FCA regulatory change will put onus on individual AR performance

1st April 2022

Maggie Gineva, Head of Legal & Company Secretarial, in our Insurance Services team examines the impact of proposed regulatory changes designed to drive greater transparency in the performance of authorised representatives (AR).

The Financial Conduct Authority’s (FCA) latest round of consultation into the proposed changes to the way in which authorised representatives (AR) business is both managed and reported by their regulated principals has come to an end.

It has provided companies not only with the opportunity to have their say on the plans, but also given regulated firms which have AR capabilities an early warning on the changes to the way those relationships are to be managed in the future.

The aim of the FCA has always been to ensure that customers are protected and transparency is seen as a key tenet of those efforts. As part of the proposed new rules is a fundamental change in the reporting requirements which will see the performance of the principal’s ARs now required to be submitted in a way which identifies individual performance, rather than the current consolidated reporting. It has been viewed as a further step by the FCA to ensure transparency and equip both regulator and principal with the tools to identify when any issues arise or may arise in the future.

It will ensure that individual AR performance can no longer be concealed within a broader set of figures. At the heart of the proposals is an increase in the transparency that the FCA is demanding from firms around the operation and benefits delivered by their ARs.

As an incubator, Davies MGA Services can speak to the benefits that MGAs and brokers can obtain from accessing the ability to become an AR under our regulatory permissions.

Whilst it allows companies to begin operation much quicker than they would ordinarily be able to if applying for direct FCA authorisation, we have always seen the use of the authorised representative regime as a temporary solution, allowing firms to work toward standalone regulation through building a robust compliance framework whilst being able to conduct their business in a controlled and supported environment.

The FCA’s proposals further aim to increase customer awareness around who actually is providing the insurance. It is hoped that a move to an individual reporting of AR activity will focus the minds of principals as to how their regulatory permissions are being utilised, the individual performance and services provided by their ARs, and how these activities may potentially impact both the principals’ regulatory permissions, its brand and the customers of the AR.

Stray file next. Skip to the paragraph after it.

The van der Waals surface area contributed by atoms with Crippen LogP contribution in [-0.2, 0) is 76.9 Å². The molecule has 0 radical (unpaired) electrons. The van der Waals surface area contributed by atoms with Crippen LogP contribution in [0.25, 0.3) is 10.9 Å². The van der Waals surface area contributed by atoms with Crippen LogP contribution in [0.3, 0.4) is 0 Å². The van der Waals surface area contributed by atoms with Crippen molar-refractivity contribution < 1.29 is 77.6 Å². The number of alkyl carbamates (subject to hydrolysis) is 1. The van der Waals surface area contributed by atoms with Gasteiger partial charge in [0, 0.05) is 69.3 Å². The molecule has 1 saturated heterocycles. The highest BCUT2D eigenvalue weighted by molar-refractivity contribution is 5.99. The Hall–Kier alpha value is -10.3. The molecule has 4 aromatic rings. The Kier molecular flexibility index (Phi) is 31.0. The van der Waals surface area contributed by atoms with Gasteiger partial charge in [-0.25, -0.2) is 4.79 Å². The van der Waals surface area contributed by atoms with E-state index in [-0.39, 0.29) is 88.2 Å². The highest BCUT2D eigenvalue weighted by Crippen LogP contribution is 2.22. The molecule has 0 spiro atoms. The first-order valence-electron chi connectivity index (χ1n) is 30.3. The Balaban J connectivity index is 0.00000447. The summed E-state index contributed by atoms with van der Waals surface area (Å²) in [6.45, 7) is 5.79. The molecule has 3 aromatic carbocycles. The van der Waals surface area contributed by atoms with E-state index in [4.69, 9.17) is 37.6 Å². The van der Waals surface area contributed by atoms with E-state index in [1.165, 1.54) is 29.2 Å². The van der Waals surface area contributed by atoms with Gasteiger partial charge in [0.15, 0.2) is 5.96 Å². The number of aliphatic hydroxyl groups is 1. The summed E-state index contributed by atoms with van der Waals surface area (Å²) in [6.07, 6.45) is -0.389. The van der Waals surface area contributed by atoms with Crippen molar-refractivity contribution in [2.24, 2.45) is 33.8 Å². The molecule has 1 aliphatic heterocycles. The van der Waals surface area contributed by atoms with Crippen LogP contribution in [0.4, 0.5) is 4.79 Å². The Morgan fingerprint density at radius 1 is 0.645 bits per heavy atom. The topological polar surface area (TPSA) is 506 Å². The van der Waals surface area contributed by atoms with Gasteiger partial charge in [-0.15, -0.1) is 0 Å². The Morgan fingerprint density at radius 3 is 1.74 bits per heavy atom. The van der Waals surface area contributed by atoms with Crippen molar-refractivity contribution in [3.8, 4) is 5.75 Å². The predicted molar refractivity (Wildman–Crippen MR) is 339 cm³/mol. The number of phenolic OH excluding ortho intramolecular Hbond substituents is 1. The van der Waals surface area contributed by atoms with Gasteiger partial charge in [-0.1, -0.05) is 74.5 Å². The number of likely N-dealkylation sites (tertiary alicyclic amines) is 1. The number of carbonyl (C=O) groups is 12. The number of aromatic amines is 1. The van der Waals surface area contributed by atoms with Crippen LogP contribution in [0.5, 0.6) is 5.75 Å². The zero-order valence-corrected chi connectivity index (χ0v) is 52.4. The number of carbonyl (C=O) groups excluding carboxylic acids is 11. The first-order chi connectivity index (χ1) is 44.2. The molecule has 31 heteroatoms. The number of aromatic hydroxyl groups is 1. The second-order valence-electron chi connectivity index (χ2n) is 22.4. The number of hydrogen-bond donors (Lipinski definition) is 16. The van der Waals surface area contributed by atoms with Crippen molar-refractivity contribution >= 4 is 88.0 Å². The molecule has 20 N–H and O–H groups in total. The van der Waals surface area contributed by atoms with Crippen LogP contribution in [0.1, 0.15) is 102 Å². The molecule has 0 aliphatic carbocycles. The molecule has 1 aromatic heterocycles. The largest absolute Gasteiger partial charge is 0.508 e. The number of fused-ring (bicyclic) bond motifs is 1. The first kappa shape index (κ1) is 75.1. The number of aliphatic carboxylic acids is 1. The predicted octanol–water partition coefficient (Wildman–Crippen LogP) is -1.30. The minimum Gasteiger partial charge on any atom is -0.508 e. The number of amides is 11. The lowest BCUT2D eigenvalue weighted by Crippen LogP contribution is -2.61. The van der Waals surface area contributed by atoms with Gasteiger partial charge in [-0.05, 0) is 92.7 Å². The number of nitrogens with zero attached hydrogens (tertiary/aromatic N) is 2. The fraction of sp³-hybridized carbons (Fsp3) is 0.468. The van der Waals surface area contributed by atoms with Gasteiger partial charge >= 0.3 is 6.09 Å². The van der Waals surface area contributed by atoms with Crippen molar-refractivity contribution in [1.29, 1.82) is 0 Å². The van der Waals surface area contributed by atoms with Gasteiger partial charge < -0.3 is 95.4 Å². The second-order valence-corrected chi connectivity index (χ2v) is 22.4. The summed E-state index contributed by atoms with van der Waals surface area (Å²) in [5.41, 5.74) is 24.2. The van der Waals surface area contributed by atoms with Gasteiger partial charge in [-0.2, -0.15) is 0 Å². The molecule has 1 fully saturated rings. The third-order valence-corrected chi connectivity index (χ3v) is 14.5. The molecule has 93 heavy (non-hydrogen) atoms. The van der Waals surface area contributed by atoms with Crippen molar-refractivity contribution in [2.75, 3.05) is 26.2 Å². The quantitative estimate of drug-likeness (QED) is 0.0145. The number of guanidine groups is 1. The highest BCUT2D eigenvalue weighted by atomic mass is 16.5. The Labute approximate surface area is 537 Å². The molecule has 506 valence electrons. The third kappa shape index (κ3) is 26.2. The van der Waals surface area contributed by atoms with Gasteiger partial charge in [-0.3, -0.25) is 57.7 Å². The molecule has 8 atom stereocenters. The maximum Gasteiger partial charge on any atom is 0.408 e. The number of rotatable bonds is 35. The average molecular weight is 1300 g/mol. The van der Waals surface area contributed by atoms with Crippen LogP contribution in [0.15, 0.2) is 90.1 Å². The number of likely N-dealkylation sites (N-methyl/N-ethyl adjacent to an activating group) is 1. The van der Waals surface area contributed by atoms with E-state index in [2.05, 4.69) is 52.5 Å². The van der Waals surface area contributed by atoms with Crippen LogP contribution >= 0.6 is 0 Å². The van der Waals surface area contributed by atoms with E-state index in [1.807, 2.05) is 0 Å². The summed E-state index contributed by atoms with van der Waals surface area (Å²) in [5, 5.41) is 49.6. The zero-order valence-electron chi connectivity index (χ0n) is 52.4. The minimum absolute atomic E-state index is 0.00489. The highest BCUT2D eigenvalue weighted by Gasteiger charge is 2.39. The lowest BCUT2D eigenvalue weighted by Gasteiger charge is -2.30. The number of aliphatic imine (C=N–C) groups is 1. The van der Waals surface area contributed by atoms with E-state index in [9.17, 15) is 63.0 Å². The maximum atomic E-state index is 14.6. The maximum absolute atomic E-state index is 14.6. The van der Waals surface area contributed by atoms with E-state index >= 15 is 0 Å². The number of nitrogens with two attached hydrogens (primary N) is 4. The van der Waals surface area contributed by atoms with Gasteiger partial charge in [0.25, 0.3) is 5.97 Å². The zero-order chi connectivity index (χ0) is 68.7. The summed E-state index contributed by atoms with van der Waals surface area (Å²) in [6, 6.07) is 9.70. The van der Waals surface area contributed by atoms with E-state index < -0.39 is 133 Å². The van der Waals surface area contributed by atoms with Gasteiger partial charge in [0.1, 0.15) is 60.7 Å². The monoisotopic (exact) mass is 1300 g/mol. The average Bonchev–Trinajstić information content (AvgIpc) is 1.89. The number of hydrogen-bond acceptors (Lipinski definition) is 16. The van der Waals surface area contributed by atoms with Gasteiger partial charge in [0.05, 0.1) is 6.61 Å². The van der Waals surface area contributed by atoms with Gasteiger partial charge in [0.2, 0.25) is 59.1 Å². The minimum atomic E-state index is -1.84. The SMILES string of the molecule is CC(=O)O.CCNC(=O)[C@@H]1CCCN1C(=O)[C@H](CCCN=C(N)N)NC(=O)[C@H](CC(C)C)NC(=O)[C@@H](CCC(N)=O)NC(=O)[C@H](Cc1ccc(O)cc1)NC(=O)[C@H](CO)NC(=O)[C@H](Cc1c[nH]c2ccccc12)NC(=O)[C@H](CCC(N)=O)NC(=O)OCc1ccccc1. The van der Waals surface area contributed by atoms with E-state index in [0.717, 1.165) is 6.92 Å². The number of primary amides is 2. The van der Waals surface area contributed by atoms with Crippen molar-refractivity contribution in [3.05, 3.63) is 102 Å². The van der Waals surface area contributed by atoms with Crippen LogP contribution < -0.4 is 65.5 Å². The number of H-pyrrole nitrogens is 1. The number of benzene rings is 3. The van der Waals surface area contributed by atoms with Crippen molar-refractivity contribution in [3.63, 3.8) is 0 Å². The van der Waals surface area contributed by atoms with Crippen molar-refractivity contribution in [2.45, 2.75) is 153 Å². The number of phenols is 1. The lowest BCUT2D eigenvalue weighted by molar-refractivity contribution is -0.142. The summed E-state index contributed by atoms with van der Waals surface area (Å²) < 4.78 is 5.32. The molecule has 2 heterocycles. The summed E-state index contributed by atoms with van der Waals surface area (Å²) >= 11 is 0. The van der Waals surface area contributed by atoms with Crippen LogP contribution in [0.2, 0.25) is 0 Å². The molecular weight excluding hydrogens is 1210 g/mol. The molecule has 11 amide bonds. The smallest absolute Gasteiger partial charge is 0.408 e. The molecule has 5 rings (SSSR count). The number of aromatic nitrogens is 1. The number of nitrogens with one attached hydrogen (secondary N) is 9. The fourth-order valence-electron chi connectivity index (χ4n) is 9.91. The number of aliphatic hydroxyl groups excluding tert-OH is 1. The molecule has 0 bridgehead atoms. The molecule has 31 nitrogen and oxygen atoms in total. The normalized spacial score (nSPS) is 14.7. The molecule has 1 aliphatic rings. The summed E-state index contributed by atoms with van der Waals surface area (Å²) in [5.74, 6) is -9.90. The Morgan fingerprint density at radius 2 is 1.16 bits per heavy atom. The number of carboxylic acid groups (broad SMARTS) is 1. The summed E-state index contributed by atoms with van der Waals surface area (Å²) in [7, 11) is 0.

Our team has always operated a system of robust oversight on the performance of our AR partners and, as such, the new data and reporting requirements will have minimal impact on the processes we already operate.

However, for other regulated entities this will likely create a new level of process and oversight that will require robust changes and implementation when the new rules are introduced. For ARs, there is likely to be a requirement for more granular data to be cascaded to their principals in order to meet the new reporting requirements.

The onus remains on principals to ensure the operations of their ARs meets the required standards. For the industry, there is a balancing act to be struck and it is recognised by the FCA.

The AR regime delivers real benefits to the insurance sector. It enables and encourages entrepreneurs to take a step in looking at innovative operations and address new risks different to those that may be offered in the current market.

It is likely that the changes will create a new demand for the services that we can offer, particularly from small entrants who do not have the resource and in-house capabilities to tackle the heightened regulatory reporting requirements from day one. These new entrants will now be faced with more transparent and complex reporting requirements which will require robust processes from the beginning that will, by their nature, involve the processing of larger amounts of data.

Technology can and will help. However, you cannot replace the human skills and experience that are required, such as the eye for detail when it comes to identifying any errors, omissions or non-traditional and complex arrangements.

With the consultation process now complete, the FCA are planning to release the details of the planned policy changes in the second quarter of the year with a transition period to allow principals and ARs to create and implement the necessary internal processes to meet the new demands.

The FCA have announced further potential policy proposals which could introduce far more wide-reaching changes to the AR regime however, these proposals will require extensive legislative change and unlikely to be implemented in the very near future. Having said that, these potential changes are not improbable, and the market should keep a close eye on the FCAs proposals considering the implications these changes may have to their business operations.

Principals should expect to see change as early as before the end of the year and these changes will be a challenge that they will have no option but to meet should they wish to continue their participation in the AR regime.

For more information, please contact Maggie Gineva, Head of Legal & Company Secretarial via Maggie.Gineva@davies-group.com

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